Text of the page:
The ammonium nitrate that caused the explosions in Beirut on Tuesday is a white and odorless salt used as the basis of many nitrogenous fertilizers in the form of granules, and has caused several industrial accidents including the explosion of the AZF factory in Toulouse in 2001.
According to the Lebanese Prime Minister, around 2,750 tons of ammonium nitrate were stored in the warehouse at the port of Beirut which exploded, causing dozens of deaths and unprecedented damage in the Lebanese capital.
Ammonium nitrates are made up of fertilizers called ammonitrates, which farmers buy in large bags or in bulk. They are not combustible products: they are oxidizers, that is, they allow the combustion of another substance already on fire.
"It's very difficult to burn it," Jimmie Oxley, professor of chemistry at the University of Rhode Island, who has herself worked on the combustion of ammonium nitrate, told AFP. "It's not easy to detonate it."
Detonation is only possible with contamination by an incompatible substance or an intense source of heat. And storage must therefore follow rules to isolate ammonium nitrate from flammable liquids (gasoline, oils, etc.), corrosive liquids, flammable solids or even substances that give off significant heat, among other prohibited items, according to a technical sheet from the French Ministry of Agriculture.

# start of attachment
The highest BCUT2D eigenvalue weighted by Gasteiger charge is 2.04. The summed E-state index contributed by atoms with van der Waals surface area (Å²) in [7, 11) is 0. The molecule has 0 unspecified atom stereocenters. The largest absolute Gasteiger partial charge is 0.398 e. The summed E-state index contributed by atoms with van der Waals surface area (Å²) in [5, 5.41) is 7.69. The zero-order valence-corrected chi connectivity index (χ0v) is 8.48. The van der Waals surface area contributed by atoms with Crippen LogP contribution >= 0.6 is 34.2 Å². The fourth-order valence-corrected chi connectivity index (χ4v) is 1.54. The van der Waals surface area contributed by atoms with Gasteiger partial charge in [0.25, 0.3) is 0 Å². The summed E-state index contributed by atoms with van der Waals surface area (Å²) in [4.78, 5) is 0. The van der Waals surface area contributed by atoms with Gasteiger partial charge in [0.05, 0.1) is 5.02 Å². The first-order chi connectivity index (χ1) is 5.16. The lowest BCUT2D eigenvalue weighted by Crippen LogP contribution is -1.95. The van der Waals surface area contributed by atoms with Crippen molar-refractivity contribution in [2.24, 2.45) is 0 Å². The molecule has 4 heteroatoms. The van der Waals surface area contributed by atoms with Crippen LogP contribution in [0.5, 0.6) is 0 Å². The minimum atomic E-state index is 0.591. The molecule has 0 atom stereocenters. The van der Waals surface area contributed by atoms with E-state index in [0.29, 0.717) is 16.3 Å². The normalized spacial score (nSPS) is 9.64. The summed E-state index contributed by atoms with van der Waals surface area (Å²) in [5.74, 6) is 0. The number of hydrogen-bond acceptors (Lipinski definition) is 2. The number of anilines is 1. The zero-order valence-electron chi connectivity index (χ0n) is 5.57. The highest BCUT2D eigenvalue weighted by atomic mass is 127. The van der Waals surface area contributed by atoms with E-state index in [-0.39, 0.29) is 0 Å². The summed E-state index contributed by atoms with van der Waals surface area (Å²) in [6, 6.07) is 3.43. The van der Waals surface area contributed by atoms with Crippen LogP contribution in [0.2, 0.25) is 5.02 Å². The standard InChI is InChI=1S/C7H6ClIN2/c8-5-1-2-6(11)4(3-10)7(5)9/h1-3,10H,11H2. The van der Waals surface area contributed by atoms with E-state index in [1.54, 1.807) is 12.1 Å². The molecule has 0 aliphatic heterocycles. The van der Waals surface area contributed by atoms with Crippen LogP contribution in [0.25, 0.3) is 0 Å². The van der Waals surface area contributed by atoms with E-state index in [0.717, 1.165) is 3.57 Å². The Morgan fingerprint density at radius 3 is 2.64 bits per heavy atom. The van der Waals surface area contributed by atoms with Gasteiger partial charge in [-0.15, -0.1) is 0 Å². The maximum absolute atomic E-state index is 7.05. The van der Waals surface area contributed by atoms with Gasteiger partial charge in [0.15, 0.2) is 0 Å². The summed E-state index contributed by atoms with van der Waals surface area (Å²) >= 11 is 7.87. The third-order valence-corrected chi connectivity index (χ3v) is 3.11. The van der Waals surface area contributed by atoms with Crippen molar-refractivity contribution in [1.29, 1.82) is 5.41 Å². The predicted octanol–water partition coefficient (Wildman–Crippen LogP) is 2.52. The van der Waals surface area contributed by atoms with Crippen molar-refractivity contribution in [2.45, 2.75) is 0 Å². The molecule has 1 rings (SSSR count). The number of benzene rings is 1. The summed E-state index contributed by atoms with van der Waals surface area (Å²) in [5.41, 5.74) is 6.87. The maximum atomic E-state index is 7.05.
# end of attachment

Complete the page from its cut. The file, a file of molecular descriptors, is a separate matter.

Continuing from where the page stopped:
Many tragedies around the world, accidental and criminal, have as their source ammonium nitrate.
One of the very first accidents killed 561 in 1921 in Oppau, Germany, in a BASF factory. In 1947, Brest was shaken by the explosion of the Norwegian freighter Ocean Liberty which was carrying the substance.
In France too, stacked in bulk in a hangar of the AZF chemical plant, in the southern suburbs of Toulouse, some 300 tonnes of ammonium nitrates suddenly exploded and caused a wind of death and desolation to blow over the fourth city of France September 21, 2001: 31 people died, and the explosion was heard 80 km around.
In the United States, a terrible explosion at the West Fertilizer fertilizer plant in West Texas killed 15 people in 2013. A stockpile of ammonium nitrates exploded in an arson attack; the absence of storage standards had been questioned by the investigators.
Ammonium nitrate can also be used in explosive devices. On April 19, 1995, Timothy McVeigh detonated a bomb made from two tons of the fertilizer in front of a federal building in Oklahoma City, killing 168 people.
But Professor Oxley qualifies by recalling that ammonium nitrate has become essential for agriculture and construction.
“We wouldn't have this modern world without explosives, and we couldn't feed the current population without ammonium nitrate fertilizers,” she says. "We need it, but you have to be really careful what you do with it."
© 2020 AFP